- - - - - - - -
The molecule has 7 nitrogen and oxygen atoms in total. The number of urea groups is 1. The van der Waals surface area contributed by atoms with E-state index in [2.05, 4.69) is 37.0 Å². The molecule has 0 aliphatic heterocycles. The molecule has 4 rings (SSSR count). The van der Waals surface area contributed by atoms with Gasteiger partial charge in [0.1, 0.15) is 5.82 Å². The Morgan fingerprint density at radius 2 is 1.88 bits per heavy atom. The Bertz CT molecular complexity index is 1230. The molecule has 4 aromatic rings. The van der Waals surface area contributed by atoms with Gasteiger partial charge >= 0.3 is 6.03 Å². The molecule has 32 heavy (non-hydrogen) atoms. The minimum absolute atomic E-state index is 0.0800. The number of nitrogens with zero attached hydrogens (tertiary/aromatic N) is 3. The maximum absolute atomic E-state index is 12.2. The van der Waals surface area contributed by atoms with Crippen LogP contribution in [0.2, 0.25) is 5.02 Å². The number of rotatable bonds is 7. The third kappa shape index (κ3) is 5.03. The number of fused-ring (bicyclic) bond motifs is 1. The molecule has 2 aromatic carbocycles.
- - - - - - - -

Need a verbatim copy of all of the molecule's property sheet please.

The molecule has 7 nitrogen and oxygen atoms in total. The number of urea groups is 1. The van der Waals surface area contributed by atoms with E-state index in [2.05, 4.69) is 37.0 Å². The molecule has 0 aliphatic heterocycles. The molecule has 4 rings (SSSR count). The van der Waals surface area contributed by atoms with Gasteiger partial charge in [0.1, 0.15) is 5.82 Å². The Morgan fingerprint density at radius 2 is 1.88 bits per heavy atom. The Bertz CT molecular complexity index is 1230. The molecule has 4 aromatic rings. The van der Waals surface area contributed by atoms with Gasteiger partial charge >= 0.3 is 6.03 Å². The molecule has 32 heavy (non-hydrogen) atoms. The minimum absolute atomic E-state index is 0.0800. The number of nitrogens with zero attached hydrogens (tertiary/aromatic N) is 3. The maximum absolute atomic E-state index is 12.2. The van der Waals surface area contributed by atoms with Crippen LogP contribution in [0.2, 0.25) is 5.02 Å². The number of rotatable bonds is 7. The third kappa shape index (κ3) is 5.03. The number of fused-ring (bicyclic) bond motifs is 1. The molecule has 2 aromatic carbocycles.